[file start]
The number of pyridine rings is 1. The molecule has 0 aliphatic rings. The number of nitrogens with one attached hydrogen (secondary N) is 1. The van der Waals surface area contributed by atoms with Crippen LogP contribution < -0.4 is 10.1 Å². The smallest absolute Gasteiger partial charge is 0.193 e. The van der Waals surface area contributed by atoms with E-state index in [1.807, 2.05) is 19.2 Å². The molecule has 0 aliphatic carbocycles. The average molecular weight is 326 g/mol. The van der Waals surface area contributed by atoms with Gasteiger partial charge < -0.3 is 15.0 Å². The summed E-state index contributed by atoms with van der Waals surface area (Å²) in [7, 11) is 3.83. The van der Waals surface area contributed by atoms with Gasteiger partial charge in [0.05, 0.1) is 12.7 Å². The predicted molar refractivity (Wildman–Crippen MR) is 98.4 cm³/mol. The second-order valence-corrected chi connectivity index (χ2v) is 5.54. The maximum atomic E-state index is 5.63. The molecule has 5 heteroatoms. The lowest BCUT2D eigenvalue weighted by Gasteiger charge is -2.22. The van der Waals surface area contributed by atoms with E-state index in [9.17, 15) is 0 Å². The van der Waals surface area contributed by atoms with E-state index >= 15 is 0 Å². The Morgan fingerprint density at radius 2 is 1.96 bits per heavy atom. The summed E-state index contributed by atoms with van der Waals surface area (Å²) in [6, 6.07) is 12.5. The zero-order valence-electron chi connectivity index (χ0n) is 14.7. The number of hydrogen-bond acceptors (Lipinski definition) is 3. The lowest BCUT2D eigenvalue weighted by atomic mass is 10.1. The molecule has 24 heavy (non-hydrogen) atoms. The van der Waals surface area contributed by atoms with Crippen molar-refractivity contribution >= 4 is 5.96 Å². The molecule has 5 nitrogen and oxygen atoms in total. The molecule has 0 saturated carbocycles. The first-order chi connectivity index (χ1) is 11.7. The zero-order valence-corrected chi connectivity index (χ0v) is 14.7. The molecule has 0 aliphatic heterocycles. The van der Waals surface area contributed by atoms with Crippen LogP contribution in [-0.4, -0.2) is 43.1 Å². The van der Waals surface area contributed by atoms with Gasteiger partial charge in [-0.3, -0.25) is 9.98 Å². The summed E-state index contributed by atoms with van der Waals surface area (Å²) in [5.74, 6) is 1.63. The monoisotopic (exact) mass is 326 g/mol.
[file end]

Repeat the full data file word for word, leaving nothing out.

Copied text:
The number of pyridine rings is 1. The molecule has 0 aliphatic rings. The number of nitrogens with one attached hydrogen (secondary N) is 1. The van der Waals surface area contributed by atoms with Crippen LogP contribution < -0.4 is 10.1 Å². The smallest absolute Gasteiger partial charge is 0.193 e. The van der Waals surface area contributed by atoms with E-state index in [1.807, 2.05) is 19.2 Å². The molecule has 0 aliphatic carbocycles. The average molecular weight is 326 g/mol. The van der Waals surface area contributed by atoms with Gasteiger partial charge < -0.3 is 15.0 Å². The summed E-state index contributed by atoms with van der Waals surface area (Å²) in [7, 11) is 3.83. The van der Waals surface area contributed by atoms with Gasteiger partial charge in [0.05, 0.1) is 12.7 Å². The predicted molar refractivity (Wildman–Crippen MR) is 98.4 cm³/mol. The second-order valence-corrected chi connectivity index (χ2v) is 5.54. The maximum atomic E-state index is 5.63. The molecule has 5 heteroatoms. The lowest BCUT2D eigenvalue weighted by Gasteiger charge is -2.22. The van der Waals surface area contributed by atoms with E-state index in [9.17, 15) is 0 Å². The van der Waals surface area contributed by atoms with E-state index >= 15 is 0 Å². The Morgan fingerprint density at radius 2 is 1.96 bits per heavy atom. The summed E-state index contributed by atoms with van der Waals surface area (Å²) in [6, 6.07) is 12.5. The zero-order valence-electron chi connectivity index (χ0n) is 14.7. The number of hydrogen-bond acceptors (Lipinski definition) is 3. The lowest BCUT2D eigenvalue weighted by atomic mass is 10.1. The molecule has 24 heavy (non-hydrogen) atoms. The van der Waals surface area contributed by atoms with Crippen molar-refractivity contribution >= 4 is 5.96 Å². The molecule has 5 nitrogen and oxygen atoms in total. The molecule has 0 saturated carbocycles. The first-order chi connectivity index (χ1) is 11.7. The zero-order valence-corrected chi connectivity index (χ0v) is 14.7. The molecule has 0 aliphatic heterocycles. The van der Waals surface area contributed by atoms with Crippen LogP contribution in [-0.4, -0.2) is 43.1 Å². The van der Waals surface area contributed by atoms with Gasteiger partial charge in [-0.3, -0.25) is 9.98 Å². The summed E-state index contributed by atoms with van der Waals surface area (Å²) in [5.74, 6) is 1.63. The monoisotopic (exact) mass is 326 g/mol.